2) It uses transshipment at sea, a dodgy practice that enables illegal fishing, overfishing, and abuse of workers
Bumble Bee admitted that it permits transshipment at sea for its longline fishing suppliers. It claims to have strict measures in place to prevent illegalities associated with transshipment, but these measures are nowhere near enough and have many loopholes that could be exploited by unscrupulous vessel operators.
3) Its human rights policy for tuna vessels is largely inconsistent with international human rights and labor standards and it has no complaints mechanism or other measures to enable timely and accurate verification of supplier compliance
Bumble Bee’s human rights policy and processes for tuna vessels is entirely based on the vessel policy it helped develop with members of the Seafood Task Force, an industry-led, multi-stakeholder initiative based in Thailand. This policy is abysmal, with standards that offer much less protection for workers than what is expected under international law. Specific standards that are particularly weak include rest hours; discrimination against migrant workers; freedom of association; recruitment fees; and minimum wage. To make matters worse, Bumble Bee does not have a grievance mechanism for migrant workers on tuna vessels and it has no policy requiring its supplier vessels to return periodically to port for vessel audits or labor inspections. Even if Bumble Bee were to strengthen its vessel policy, it would be useless if there is no credible way to verify its suppliers are actually complying with the policy.
So what should Bumble Bee do to ensure tuna sandwich loving Americans aren’t contributing to human rights abuses and destruction of our planet?
Here are 4 important steps it should take immediately:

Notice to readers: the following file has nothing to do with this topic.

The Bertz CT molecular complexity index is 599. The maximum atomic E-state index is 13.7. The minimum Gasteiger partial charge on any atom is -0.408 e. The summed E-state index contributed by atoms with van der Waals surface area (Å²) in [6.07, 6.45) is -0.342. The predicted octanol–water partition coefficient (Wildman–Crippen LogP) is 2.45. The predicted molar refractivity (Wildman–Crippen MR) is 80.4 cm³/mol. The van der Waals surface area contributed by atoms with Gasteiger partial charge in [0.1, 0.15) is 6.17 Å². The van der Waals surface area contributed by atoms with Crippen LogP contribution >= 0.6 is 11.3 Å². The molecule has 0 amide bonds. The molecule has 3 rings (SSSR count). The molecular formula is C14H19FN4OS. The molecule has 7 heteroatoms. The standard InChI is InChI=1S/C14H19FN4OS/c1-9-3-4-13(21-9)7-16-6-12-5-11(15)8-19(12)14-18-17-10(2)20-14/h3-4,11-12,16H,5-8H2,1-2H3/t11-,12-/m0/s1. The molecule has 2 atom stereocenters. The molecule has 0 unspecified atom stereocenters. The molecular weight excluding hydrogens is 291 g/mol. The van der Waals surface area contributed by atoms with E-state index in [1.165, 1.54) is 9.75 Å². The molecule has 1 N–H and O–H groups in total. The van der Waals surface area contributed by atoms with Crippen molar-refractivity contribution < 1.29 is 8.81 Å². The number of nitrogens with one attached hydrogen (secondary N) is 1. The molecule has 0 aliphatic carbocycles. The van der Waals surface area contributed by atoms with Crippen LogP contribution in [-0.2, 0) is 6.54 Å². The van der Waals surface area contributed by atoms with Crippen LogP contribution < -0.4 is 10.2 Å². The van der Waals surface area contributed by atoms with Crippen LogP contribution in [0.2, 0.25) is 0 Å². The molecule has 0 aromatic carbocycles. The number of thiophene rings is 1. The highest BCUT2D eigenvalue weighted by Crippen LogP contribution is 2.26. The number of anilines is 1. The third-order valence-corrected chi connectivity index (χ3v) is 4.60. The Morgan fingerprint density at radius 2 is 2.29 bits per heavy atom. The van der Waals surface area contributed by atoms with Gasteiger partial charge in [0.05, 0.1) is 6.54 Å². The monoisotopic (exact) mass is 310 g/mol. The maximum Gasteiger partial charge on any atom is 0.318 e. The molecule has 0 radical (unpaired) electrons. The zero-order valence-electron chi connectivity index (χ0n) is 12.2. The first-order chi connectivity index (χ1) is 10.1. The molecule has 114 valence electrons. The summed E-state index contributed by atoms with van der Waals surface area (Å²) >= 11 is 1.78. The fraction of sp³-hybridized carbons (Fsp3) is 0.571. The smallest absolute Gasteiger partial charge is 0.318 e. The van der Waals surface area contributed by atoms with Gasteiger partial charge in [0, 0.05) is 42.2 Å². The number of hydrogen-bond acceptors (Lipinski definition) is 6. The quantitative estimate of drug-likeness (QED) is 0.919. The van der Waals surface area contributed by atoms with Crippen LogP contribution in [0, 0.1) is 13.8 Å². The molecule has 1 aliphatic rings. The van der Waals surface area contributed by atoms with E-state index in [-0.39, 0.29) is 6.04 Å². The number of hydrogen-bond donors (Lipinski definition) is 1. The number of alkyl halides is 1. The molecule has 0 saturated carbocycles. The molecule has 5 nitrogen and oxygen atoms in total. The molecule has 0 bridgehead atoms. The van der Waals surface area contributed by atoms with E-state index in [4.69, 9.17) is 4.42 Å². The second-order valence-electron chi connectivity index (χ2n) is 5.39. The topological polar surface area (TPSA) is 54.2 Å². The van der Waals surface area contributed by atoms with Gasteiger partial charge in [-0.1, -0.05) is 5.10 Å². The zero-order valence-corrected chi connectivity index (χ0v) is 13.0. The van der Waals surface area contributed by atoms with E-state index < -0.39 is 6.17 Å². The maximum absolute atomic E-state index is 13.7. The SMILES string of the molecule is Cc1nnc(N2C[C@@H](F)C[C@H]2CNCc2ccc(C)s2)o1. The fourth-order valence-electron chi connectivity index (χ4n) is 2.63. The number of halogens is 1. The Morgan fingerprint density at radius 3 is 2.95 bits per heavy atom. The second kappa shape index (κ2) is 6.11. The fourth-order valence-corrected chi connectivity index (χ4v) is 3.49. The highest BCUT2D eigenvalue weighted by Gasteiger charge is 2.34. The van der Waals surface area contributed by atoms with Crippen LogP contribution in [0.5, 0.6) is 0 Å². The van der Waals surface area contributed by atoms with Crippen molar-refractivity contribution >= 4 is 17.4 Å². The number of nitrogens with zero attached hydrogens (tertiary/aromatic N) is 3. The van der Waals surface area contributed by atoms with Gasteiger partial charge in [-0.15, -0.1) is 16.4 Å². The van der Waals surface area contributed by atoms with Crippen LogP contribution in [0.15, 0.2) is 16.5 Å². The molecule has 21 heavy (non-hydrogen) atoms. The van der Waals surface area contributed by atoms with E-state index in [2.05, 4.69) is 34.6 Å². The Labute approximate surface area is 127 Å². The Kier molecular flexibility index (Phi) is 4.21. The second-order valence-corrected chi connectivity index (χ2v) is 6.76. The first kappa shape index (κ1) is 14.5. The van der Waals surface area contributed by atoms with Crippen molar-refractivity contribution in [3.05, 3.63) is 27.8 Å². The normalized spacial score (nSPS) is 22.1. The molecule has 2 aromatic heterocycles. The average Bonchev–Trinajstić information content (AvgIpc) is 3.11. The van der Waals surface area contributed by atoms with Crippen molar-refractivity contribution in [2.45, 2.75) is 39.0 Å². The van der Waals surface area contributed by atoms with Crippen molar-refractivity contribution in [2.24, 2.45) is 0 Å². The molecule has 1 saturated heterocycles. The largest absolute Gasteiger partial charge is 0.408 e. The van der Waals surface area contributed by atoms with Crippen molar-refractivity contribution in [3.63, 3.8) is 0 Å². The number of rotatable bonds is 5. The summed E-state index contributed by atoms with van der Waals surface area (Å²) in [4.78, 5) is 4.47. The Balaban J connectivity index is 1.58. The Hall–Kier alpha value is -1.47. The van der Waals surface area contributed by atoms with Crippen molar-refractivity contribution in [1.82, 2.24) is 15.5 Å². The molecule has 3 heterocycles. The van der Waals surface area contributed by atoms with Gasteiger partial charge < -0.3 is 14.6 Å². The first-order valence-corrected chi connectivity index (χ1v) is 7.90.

- Only source from vessels where 100% independent human or effective electronic catch monitoring is taking place.
- Announce a public, measurable, time-bound plan to phase out transshipment at sea.
- Upgrade its human rights policy for tuna vessels to reflect international standards and best practice on human and labor rights, including establishing a policy on maximum time at sea and preferential sourcing from vessels subject to port State labor inspections.
- Publicly disclose its full vessel supplier list with key details as part of its human rights due diligence plan.
Bumble Bee’s relationship with FCF is so close that it provides both a significant risk to retailers as well as an incredible opportunity to drive large-scale and lasting change in Taiwan’s distant water fisheries. With 25% of the US canned tuna market, Bumble Bee as the second largest tuna brand in America has the power to greatly and rapidly improve conditions for fishers, especially migrant fishers, in the Taiwanese distant water fishing fleet. American consumers who have helped Bumble Bee grow from a small cannery to the global powerhouse it is today have an important role to play in ensuring Bumble Bee and its Taiwanese owner respect the workers creating value for their business and the ocean that keeps our planet alive. No American should have to feel unease or guilt walking the aisles of their local supermarket, especially now, not knowing whether their emergency purchases are contributing to modern slavery and environmental destruction. Bumble Bee is in choppy waters again and unless it readies its sails, its future may well be in the deep.